Tuesday, May 19, 2009

Dark Hero Studios to Judge Sci-Fi Competition

Dark Hero Studios to Judge Austin Film Festival Sci-Fi Competition

Sci-Fi Heavyweights Preside Over Screenplay Competition at Festival Focused on Discovering New Talent

AUSTIN, Texas – May 19, 2009 - “Watchmen” & "X-Men" co-writer David Hayter and producer Benedict Carver’s Dark Hero Studios will judge the 2009 Austin Film Festival (AFF) Sci-Fi Competition. The Sci-Fi Competition is a sub-category of the Screenplay Competition and includes science fiction, horror, supernatural thriller and fantasy genres. For sixteen years AFF has provided emerging writers with exposure to and dialogue with industry professionals. As one of the most respected festivals in the country, AFF supports participating writers by providing unique networking opportunities during the Festival and Conference, which will be held Oct. 22-29, 2009. Screenplay and Teleplay Competition deadlines have been extended to May 22, with a late deadline of June 8, 2009.

“This is a coup for the AFF Screenplay Competition and our entrants,” said Alex McPhail, AFF Screenplay Competition Director. “David Hayter and Benedict Carver are two of the biggest names in Sci-fi and they will lend an enormous amount of expertise to the judging. Finalists will have bragging rights not just for making it to the finals, but for having had a script read by major industry influencers.”

About Dark Hero Studios

David Hayter and Benedict Carver’s newly formed Dark Hero Studios will produce feature films, television programming, Internet content, graphic novels and videogames. Hayter is preparing to make his directorial debut on his thriller script “Wolves,” which Carver is producing. Hayter’s previous screenwriting credits include “Watchmen,” “X-Men,” “X2,” and “The Scorpion King.” Carver has produced “Doomsday” and “Tekken” among other films. He previously was senior vice president of acquisitions and co-productions at Screen Gems, and he has also been a film reporter with Daily Variety. Dark Hero Studios’ focus on action, sci-fi and horror genres makes them an ideal partner for judging this year’s AFF Sci-Fi Competition.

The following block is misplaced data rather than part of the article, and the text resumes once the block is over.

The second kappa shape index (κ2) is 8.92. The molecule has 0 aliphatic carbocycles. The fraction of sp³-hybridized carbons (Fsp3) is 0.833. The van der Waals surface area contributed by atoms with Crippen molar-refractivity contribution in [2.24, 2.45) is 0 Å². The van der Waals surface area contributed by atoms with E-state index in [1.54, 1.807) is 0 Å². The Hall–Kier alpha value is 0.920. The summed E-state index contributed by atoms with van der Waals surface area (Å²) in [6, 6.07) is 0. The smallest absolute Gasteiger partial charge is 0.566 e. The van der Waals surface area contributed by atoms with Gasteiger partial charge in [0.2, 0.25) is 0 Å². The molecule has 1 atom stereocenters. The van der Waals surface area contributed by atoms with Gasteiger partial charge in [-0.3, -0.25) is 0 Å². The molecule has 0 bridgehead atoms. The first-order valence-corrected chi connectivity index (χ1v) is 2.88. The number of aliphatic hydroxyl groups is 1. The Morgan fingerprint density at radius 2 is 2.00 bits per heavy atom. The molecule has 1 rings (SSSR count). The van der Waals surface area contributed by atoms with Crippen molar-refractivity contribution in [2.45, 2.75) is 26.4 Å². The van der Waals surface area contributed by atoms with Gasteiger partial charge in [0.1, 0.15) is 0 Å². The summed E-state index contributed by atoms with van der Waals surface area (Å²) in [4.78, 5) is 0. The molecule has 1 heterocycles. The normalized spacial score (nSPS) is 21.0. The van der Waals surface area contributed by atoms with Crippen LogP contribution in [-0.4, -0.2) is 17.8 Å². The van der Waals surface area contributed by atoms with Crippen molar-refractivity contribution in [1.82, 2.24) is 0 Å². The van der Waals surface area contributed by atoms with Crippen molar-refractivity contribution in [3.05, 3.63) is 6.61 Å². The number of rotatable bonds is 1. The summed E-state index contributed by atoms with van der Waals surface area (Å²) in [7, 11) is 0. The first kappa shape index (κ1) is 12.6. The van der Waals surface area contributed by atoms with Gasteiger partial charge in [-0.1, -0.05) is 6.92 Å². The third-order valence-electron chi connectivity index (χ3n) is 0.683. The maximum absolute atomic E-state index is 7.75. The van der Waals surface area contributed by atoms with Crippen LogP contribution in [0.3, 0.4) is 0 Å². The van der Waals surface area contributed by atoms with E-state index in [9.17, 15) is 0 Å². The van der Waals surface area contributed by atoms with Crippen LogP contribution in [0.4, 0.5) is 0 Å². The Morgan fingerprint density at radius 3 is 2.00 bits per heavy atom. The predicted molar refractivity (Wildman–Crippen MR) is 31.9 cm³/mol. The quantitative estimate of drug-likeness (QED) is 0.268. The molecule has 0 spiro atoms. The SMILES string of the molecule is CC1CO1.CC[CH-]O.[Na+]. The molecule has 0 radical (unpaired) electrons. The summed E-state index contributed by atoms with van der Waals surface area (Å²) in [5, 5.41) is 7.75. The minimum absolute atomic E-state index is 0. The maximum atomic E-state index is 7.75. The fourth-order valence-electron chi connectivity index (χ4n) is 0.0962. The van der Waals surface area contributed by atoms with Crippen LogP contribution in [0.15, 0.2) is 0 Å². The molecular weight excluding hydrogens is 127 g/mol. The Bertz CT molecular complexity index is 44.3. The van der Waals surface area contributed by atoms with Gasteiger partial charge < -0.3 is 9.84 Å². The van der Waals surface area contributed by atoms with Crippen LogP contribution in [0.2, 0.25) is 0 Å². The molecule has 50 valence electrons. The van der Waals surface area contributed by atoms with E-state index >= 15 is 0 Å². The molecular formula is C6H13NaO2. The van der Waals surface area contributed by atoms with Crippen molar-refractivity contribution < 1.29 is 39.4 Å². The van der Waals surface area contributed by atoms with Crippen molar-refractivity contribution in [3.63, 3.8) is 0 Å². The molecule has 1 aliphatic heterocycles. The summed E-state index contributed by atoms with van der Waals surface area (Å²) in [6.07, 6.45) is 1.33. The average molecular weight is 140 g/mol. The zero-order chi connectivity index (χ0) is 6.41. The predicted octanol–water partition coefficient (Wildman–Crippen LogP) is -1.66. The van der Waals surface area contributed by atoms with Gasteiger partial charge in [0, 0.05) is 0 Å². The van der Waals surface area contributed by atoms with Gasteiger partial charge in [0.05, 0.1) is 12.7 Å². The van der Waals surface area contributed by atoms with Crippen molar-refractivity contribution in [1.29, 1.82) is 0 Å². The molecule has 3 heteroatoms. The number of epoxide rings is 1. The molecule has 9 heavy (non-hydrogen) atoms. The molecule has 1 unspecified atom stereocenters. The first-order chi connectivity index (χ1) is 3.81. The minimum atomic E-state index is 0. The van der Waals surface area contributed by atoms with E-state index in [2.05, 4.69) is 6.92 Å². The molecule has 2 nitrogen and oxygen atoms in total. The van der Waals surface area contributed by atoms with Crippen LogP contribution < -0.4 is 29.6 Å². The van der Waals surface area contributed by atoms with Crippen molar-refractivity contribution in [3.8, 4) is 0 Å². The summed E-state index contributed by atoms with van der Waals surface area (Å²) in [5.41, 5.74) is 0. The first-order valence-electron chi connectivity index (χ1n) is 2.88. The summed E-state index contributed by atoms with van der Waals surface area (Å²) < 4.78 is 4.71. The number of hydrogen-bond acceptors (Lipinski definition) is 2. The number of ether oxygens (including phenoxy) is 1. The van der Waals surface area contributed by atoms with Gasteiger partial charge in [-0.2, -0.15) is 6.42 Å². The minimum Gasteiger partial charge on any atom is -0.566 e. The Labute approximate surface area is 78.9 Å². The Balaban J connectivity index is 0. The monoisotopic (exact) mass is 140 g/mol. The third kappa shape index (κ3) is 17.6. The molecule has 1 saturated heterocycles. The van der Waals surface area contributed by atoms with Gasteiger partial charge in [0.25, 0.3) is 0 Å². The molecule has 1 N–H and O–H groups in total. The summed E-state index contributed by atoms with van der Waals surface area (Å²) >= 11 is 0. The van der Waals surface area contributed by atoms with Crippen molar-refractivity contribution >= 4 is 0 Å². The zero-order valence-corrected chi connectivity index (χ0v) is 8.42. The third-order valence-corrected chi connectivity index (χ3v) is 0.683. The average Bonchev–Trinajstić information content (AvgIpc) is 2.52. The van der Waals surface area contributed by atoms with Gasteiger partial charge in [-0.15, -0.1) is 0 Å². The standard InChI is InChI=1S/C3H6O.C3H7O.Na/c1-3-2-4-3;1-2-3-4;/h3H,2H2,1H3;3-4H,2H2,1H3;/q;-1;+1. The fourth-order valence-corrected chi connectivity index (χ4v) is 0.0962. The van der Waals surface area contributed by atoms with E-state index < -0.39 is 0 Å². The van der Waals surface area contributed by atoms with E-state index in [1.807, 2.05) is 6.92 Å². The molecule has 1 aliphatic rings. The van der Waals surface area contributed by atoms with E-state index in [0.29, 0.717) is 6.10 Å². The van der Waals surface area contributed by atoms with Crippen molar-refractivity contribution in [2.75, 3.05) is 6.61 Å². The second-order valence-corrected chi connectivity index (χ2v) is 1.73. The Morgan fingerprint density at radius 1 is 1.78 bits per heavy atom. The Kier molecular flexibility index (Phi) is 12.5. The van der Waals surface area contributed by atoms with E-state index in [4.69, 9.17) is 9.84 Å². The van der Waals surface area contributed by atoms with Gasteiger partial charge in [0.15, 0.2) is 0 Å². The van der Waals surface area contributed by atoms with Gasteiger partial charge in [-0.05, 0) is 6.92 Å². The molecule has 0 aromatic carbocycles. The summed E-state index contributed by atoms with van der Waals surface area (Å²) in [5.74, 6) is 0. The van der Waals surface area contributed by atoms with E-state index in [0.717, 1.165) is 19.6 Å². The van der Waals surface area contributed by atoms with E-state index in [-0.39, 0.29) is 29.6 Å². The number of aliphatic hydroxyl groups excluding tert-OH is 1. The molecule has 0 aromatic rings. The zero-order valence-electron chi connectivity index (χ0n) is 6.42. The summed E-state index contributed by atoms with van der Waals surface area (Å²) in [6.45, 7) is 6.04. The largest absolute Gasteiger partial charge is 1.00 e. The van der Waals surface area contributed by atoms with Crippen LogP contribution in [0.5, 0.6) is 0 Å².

About the Austin Film Festival Screenplay Competition

One of the most respected competitions in the country, the AFF Screenplay Competition provides emerging writers the means to expose their work to major players in the entertainment industry. Past entrants have signed with Artisan Entertainment, Creative Artists Agency, Metropolitan Talent Agency, William Morris Agency, DreamWorks Studios, Pixar Animation Studios, Miramax Films, and other highly respected companies.

The Screenplay Competition has two categories: Drama and Comedy. Prizes are $5,000 for each category, reimbursement for airfare (up to $500) and hotel (up to $500) for attendance to the Festival, and the bronze AFF Typewriter Award. The Competition also features two sub-categories with prizes of their own: the Sci-Fi Award (science fiction, horror, supernatural thriller, fantasy, etc.) and the Latitude Productions Award (open to adult character driven drama or comedy scripts with an estimated budget of $10 million dollars or less). In order to be considered for these prizes, a script must be entered in either the Drama or Comedy Screenplay categories. The prizes for these are $2,500 each, reimbursement for airfare (up to $500) and hotel (up to $500) for attendance to the Festival, and the bronze AFF Typewriter Award.

The Teleplay Competition is open to any spec script from a currently airing network or cable TV show. The two categories are Drama and Comedy, and the prizes are $1,000 each, reimbursement for airfare (up to $500) and hotel (up to $500) for attendance to the festival, and the bronze AFF Typewriter Award.